ActiveRecord Comparison Bug?

Hi Everyone,

I’m running into a problem with the ActiveRecord::Base “==” method
defined here (it’s 2.3.2, but it looks the same in older versions
too):

  # File rails-2.3.2/activerecord/lib/active_record/base.rb, line

2816
2816: def ==(comparison_object)
2817: comparison_object.equal?(self) ||
2818: (comparison_object.instance_of?(self.class) &&
2819: comparison_object.id == id &&
2820: !comparison_object.new_record?)
2821: end

Because of the last criteria (!comparison_object.new_record?),
something like this happens… say i have a new record and an existing
record (different objects) and compare them:

new == old
=> true
old == new
=> false

If this is intentional, can someone please explain why this is?

Also what is the rational of only comparing the ID and not the all the
values too and why does it matter if it’s a new record or not?

Thank you!
-Moo

Anyone has any thoughts on this please?

On Apr 10, 5:50 pm, Moo [email protected] wrote:

Anyone has any thoughts on this please?

Basically the rationale is that == should mean ‘do these objects
correspond to the same database row ?’

The reason why unsaved records are special cased is that two unsaved
record would have equal id (nil in both cases) but if you saved them
you would end up with 2 distinct rows in your database.

I’m not sure why you’re getting new ==old not being the same as old
== new. They should both be false (and are on my machine)

Fred

Hi Fred,

Thank you for the response! What you said made sense. thanks for the
explanation.

However, looking at the last criteria of the == implementation, we can
see why something like what i mentioned would fail:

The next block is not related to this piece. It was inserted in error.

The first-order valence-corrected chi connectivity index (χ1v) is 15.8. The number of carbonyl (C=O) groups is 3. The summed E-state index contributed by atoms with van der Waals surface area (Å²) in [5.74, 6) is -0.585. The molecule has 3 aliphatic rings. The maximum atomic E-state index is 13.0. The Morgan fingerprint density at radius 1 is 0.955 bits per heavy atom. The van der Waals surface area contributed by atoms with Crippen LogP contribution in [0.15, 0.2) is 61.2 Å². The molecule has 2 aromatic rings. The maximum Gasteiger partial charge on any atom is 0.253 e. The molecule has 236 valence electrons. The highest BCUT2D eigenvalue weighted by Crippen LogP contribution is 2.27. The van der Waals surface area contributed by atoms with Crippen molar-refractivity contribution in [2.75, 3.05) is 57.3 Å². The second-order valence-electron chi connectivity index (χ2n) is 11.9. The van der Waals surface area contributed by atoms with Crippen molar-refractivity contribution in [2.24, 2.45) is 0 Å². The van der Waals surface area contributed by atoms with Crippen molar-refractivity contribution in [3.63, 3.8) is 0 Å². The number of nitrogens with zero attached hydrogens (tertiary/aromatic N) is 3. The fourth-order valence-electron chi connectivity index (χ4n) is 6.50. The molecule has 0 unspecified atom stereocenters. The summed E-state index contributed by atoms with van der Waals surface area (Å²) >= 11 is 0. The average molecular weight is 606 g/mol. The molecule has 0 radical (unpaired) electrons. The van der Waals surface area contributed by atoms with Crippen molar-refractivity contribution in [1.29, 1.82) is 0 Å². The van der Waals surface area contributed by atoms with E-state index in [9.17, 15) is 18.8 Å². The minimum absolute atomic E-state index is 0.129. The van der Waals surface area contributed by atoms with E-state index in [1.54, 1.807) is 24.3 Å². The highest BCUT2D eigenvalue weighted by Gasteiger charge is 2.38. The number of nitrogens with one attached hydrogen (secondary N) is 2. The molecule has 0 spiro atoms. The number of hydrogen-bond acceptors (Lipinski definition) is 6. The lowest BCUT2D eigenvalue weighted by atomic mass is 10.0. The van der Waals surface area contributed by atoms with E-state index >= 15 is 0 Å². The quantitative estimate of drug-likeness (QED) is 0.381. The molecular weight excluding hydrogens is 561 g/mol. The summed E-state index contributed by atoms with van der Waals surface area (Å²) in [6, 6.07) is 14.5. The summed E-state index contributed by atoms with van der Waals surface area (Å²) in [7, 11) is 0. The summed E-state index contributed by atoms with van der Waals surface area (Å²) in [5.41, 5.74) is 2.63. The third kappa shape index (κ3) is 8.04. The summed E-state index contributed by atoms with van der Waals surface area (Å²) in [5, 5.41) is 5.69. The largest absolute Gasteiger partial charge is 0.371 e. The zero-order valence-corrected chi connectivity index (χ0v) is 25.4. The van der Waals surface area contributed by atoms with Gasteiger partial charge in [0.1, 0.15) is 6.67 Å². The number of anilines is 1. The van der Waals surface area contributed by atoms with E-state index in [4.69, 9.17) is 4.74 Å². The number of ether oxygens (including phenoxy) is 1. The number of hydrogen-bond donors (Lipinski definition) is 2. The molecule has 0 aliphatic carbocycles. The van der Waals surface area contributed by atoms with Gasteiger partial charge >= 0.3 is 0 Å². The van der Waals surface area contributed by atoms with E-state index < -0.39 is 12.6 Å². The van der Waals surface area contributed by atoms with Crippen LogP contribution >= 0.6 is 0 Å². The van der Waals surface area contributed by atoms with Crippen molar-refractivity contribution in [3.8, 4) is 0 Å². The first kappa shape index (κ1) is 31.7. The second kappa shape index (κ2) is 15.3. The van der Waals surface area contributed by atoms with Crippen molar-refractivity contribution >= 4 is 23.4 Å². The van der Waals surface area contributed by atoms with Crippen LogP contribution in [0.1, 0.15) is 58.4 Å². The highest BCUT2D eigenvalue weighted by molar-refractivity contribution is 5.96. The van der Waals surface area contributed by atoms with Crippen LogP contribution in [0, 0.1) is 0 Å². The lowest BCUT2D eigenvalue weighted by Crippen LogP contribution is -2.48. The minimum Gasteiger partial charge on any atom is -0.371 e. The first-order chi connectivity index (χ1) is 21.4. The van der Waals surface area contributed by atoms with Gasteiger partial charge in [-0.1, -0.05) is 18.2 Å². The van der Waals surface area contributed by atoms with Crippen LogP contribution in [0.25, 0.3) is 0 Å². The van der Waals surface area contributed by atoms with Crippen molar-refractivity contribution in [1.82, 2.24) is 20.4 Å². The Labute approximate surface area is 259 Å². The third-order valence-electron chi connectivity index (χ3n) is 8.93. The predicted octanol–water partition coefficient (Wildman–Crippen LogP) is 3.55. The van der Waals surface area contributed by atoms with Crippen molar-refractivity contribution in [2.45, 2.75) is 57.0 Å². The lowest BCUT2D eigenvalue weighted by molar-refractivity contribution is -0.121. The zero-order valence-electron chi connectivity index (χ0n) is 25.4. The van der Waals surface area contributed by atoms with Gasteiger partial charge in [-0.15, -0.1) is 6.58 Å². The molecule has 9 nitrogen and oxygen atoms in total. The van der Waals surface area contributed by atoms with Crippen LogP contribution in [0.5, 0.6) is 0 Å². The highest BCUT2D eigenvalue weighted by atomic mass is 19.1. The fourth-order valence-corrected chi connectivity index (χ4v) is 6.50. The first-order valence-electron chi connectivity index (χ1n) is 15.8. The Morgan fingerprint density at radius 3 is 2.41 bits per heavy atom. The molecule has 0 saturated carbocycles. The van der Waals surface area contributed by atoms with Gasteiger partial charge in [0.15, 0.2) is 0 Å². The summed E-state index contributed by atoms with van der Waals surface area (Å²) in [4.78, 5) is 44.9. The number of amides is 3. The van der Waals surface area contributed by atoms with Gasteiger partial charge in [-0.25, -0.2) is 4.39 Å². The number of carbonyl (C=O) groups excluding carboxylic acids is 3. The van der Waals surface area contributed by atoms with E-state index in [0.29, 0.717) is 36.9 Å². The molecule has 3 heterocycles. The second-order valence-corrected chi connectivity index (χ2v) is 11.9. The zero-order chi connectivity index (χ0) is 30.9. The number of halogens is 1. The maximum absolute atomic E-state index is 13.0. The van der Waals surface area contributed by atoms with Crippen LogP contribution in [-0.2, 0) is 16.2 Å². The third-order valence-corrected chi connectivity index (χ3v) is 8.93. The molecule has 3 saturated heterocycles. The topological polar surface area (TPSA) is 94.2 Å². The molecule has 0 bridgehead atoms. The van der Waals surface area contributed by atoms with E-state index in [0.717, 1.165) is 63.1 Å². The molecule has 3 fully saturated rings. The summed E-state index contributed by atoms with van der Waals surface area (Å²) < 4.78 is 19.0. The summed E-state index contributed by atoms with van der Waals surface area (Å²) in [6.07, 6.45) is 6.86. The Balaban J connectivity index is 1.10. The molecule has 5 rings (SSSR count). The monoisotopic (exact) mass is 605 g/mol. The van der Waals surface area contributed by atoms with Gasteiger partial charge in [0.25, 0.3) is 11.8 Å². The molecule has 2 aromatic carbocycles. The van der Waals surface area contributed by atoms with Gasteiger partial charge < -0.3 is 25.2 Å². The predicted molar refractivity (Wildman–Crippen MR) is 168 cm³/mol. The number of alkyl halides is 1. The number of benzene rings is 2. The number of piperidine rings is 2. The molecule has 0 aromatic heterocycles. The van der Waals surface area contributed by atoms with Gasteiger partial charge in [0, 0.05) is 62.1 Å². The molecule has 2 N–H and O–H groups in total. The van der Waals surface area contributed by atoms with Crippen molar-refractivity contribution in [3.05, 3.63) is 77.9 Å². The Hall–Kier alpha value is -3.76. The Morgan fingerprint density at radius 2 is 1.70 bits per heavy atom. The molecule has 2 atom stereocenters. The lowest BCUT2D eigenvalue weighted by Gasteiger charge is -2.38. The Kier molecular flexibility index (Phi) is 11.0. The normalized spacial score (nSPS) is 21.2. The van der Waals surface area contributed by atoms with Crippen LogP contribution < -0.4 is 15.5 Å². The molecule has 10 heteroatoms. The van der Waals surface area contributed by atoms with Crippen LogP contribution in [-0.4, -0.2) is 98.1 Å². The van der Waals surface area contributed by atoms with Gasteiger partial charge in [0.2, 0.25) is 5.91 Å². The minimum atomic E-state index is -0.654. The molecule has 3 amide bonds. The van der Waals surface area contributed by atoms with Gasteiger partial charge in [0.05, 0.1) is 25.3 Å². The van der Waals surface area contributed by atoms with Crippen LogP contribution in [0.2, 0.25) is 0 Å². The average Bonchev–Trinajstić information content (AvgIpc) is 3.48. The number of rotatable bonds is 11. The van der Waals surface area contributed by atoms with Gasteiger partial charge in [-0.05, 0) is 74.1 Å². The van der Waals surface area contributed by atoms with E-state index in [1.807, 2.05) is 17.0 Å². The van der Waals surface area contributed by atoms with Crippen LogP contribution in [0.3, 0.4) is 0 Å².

let’s say i have an 2 AR objects:

old = Something.find(1)
=> #<Something id: 1>

then i create a new object:

new = Something.new
=> #
new.id = 1 # something like this is possible, how or why is another story…
new
=> #<Something id: 1>

now do:

new == old
=> true
old == new
=> false

== method should be commutative, right?

appreciate any comments!
-Moo

On Apr 10, 10:52 am, Frederick C. [email protected]

=> #<Something id: 1>

new == old
=> true
old == new
=> false

== method should be commutative, right?

You’ve got something screwy somewhere…

old = Toy.fin>> old = Toy.find(1)
=> #<BabyToy id: 1, …>

new = Toy.new
=> #<Toy id: nil, …>

new.id = 1
=> 1

old == new
=> false

new == old
=> false

Rails 2.3.2.1

-philip

On Apr 16, 4:17 am, Philip H. [email protected] wrote:

You’ve got something screwy somewhere…

Your case is different because of STI (so your comparisons here are
all false because the objects are of different class). If it weren’t
for that then it’s a slightly messed up situation - Active record
thinks it has a new record but it doesn’t

Fred

Your case is different because of STI (so your comparisons here are
all false because the objects are of different class). If it weren’t
for that then it’s a slightly messed up situation - Active record
thinks it has a new record but it doesn’t

Doh! Didn’t catch that. And when I do it without involving STI then
I get the results he’s getting below. Sorry Moo!

Hrm… well down in AR::Base we have this:

   # Returns true if the +comparison_object+ is the same object,

or is of the same type and has the same id.
def ==(comparison_object)
comparison_object.equal?(self) ||
(comparison_object.instance_of?(self.class) &&
comparison_object.id == id &&
!comparison_object.new_record?)
end

Which interestingly enough matches each of the conditions the parent
posted about.

I guess what this means then is if you’re mucking around setting the
id’s of a record and before they are saved you should call equal?
directly.

old = AdminUser.find(1)
=> #<AdminUser id: 1…>

new = AdminUser.new
=> #

new.id = 1
=> 1

old == new
=> false

new == old
=> true

old.equal?(new)
=> false

new.equal?(old)
=> false

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